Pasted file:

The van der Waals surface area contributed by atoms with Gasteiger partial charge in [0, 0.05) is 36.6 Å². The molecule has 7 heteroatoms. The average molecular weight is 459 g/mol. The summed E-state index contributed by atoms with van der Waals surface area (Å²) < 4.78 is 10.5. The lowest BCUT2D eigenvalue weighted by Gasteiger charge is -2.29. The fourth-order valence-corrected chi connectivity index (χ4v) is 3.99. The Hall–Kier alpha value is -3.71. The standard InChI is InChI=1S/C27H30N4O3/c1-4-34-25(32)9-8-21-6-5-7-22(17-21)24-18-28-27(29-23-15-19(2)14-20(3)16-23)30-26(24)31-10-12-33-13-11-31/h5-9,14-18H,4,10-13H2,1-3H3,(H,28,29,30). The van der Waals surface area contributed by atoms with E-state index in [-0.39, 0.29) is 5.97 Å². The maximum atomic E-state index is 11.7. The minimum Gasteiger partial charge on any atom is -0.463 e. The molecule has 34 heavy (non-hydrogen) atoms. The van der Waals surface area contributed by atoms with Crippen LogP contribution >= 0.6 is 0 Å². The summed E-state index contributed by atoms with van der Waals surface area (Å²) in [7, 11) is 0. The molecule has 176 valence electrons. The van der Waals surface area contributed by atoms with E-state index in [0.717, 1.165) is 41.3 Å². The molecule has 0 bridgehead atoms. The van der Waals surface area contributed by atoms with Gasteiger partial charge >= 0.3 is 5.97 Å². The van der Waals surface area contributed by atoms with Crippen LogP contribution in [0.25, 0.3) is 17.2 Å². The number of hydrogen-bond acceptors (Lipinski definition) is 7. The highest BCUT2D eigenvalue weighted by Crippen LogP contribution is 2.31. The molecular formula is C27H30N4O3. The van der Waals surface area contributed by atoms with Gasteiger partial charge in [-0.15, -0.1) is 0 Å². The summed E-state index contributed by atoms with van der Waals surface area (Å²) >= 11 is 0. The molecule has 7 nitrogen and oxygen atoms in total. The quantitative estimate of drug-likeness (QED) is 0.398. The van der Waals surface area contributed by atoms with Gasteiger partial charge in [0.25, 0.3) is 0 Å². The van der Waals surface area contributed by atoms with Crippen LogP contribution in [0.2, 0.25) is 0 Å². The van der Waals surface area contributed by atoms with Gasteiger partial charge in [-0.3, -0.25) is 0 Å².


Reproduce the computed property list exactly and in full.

The van der Waals surface area contributed by atoms with Gasteiger partial charge in [0, 0.05) is 36.6 Å². The molecule has 7 heteroatoms. The average molecular weight is 459 g/mol. The summed E-state index contributed by atoms with van der Waals surface area (Å²) < 4.78 is 10.5. The lowest BCUT2D eigenvalue weighted by Gasteiger charge is -2.29. The fourth-order valence-corrected chi connectivity index (χ4v) is 3.99. The Hall–Kier alpha value is -3.71. The standard InChI is InChI=1S/C27H30N4O3/c1-4-34-25(32)9-8-21-6-5-7-22(17-21)24-18-28-27(29-23-15-19(2)14-20(3)16-23)30-26(24)31-10-12-33-13-11-31/h5-9,14-18H,4,10-13H2,1-3H3,(H,28,29,30). The van der Waals surface area contributed by atoms with E-state index in [-0.39, 0.29) is 5.97 Å². The maximum atomic E-state index is 11.7. The minimum Gasteiger partial charge on any atom is -0.463 e. The molecule has 34 heavy (non-hydrogen) atoms. The van der Waals surface area contributed by atoms with Crippen LogP contribution >= 0.6 is 0 Å². The summed E-state index contributed by atoms with van der Waals surface area (Å²) in [7, 11) is 0. The molecule has 176 valence electrons. The van der Waals surface area contributed by atoms with E-state index in [0.717, 1.165) is 41.3 Å². The molecule has 0 bridgehead atoms. The van der Waals surface area contributed by atoms with Gasteiger partial charge >= 0.3 is 5.97 Å². The van der Waals surface area contributed by atoms with Crippen LogP contribution in [0.25, 0.3) is 17.2 Å². The number of hydrogen-bond acceptors (Lipinski definition) is 7. The highest BCUT2D eigenvalue weighted by Crippen LogP contribution is 2.31. The molecular formula is C27H30N4O3. The van der Waals surface area contributed by atoms with Gasteiger partial charge in [-0.15, -0.1) is 0 Å². The summed E-state index contributed by atoms with van der Waals surface area (Å²) >= 11 is 0. The molecule has 7 nitrogen and oxygen atoms in total. The quantitative estimate of drug-likeness (QED) is 0.398. The van der Waals surface area contributed by atoms with Gasteiger partial charge in [0.25, 0.3) is 0 Å². The van der Waals surface area contributed by atoms with Crippen LogP contribution in [0.2, 0.25) is 0 Å². The van der Waals surface area contributed by atoms with Gasteiger partial charge in [-0.3, -0.25) is 0 Å².